Betting is all about percentages. A bookie makes a 'percentage book' and punters try to beat him.

The bookie, then, is much like the manager of a supermarket - he puts up prices which he hopes the public will 'buy', but, of course, no-one is forced to buy on a fielder's terms, especially if a quote about a selection is less than its true chance of winning.

Now, the betting percentage table there's one accompanying this article can be used in a host of ways. It enables you to interpret probability Let's assume you fancy Tulloch and he is quoted at evens. This is a 50 per cent or a one-in- two chance. If your form study has convinced you that the race has three chances (1-3) then, win or lose, evens is a BAD price. The lowest acceptable price about Tulloch should be 2-1 (33 per cent).

To assess the minimum (lowest) required price you should total up the number of true chances in a race, and deduct one. Let's say you work it out that there are four prospects. Four less one is three. So if the horses figure as having equal prospects, the shortest acceptable price is 3-1, which your percentage table shows as 25 per cent, or one winning chance in four.

If you're a punter who bets to flat stakes, you can also refer to the chart to work out how many winners you'll need to break even at price.

Example: If the average price of your winners is 6-4 the percentage chart shows that 6-4, is 40 per cent. To break even on level stakes would call for 40 winners per 100 bets. Any number below 40 would result in a loss.

The place punter can adopt a similar approach. You bet in level stakes and your average dividend is 70c for 50c, or odds of 2-5 (5-2 ON). The percentage chart shows this as 71 per cent, so to break even on your place betting it would be necessary to cash 71 per cent of your bets!

Let's look at another angle. The punter who wants to back two horses a race to profit by the same amount whichever wins, can lay out his stake in the same ratio as the percentages. Tulloch is, say, 21, Kingston Town 3-1 and Fine And Dandy 7-1. The percentage chart tells you to place 33 units on Tulloch, 25 units on Kingston Town and 12.5 units on the third horse. This is a total of 70.5 units. If one of them wins, you make 29.5 units profit.

Alternatively, you may favour a particular horse to win but want to insure (save) on another two you rate as the main dangers. Let's say you have an even your average winning money chance, a 4-1 and a 7-1. You fancy the 4-1 chance as the main bet.

Okay-you approach things this way. You have an even 50 on the hotpot, 12.5 on the 7-1 chance, making a total of 62.5 units. The balance, 37.5 units, you place on the 4-1 chance. A win by the evens chance or the 7-1 shot squares the bet. If your good thing wins at 4-1 you pick up 187.5 units, for a profit of 87.5 units.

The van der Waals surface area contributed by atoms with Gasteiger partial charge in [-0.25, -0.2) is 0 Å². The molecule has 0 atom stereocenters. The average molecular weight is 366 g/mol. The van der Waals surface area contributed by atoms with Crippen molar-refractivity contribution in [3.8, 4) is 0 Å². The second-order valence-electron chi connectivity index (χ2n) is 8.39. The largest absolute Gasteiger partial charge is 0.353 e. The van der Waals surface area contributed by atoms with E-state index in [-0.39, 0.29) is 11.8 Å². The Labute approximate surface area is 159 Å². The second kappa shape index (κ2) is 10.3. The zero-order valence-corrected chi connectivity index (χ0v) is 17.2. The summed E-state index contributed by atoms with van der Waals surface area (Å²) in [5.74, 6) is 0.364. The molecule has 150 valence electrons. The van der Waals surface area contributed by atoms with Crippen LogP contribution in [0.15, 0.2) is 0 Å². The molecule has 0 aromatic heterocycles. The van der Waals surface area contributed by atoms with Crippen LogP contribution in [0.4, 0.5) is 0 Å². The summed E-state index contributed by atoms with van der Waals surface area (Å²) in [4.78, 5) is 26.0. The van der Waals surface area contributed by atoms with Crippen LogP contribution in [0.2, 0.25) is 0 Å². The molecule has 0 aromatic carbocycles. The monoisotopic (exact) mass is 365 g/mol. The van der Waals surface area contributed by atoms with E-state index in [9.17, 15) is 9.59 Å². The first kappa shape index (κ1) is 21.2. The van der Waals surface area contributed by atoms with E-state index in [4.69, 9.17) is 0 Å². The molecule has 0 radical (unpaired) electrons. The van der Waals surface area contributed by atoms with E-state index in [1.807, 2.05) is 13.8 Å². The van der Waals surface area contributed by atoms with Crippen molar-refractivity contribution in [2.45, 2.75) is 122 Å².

Small punters can work the bet out in cents and then multiply by whatever unit level you wish. For instance, if the bank was \$10 the multiplication would be by 1 Oc, calling for bets of \$5, \$1.25 and \$3.75.

Experienced punters may find most of this pretty elementary but for the inexperienced it opens up new avenues of betting approach. Betting to percentages is a way of 'buying' a dollar for a small outlay. A professional punter usually thinks along the lines of buying a dollar for 75c. In other words, he'll bet 75c on a spread of horses in the hope of getting a return of \$1 for each 75c outlaid-a 25 per cent return on his money.

Pittsburg Phil, the great U.S. punter, was one of the first men to seriously attack bookies with multiple betting. He aimed at earning a percentage of profit in relation to turnover. There are some critics of percentage betting who claim it doesn't help the small punter. Certainly, the person who bets \$2 or \$3 a week wants much better than a small percentage profit. But how many punters bet this small?

Even so-called small punters can actually turn over thousands of dollars in a year. If the average punter stops to think about how much he does invest, he'll be surprised at his profit potential. With re~ investments from winnings, he'll also be shocked at how much money he turns over.

Let's take the case of a punter whose bets average \$50 a week. There will be occasions when he has a good win and can increase the size of his bets. At the end of a year, with his own cash and with re-investments, he will probably have staked around \$6,000-and be losing! If he had gained a profit of only 10 per cent he would have won \$600. A gain of 20 per cent would have earned him \$1200.

So that's not worth worrying about? That potential \$600 is a healthy sum, enough to give the family a happy Christmas. It's also the cost of a return fare to Hong Kong or Manila or Bali.

The object in betting is to make a profit and if it can be obtained through a percentage in relation to turnover, and with a degree of safety against the erosion of capital, then a punter, no matter how small, must last longer or finish in a better financial situation than the punter who goes for broke in a haphazard manner.

Study the percentages in racing, and you'll give yourself that vital edge. Ignore them and you give the other bloke-the bookie, and the TAB-the edge against you.

By Statsman

PRACTICAL PUNTING - JUNE 1988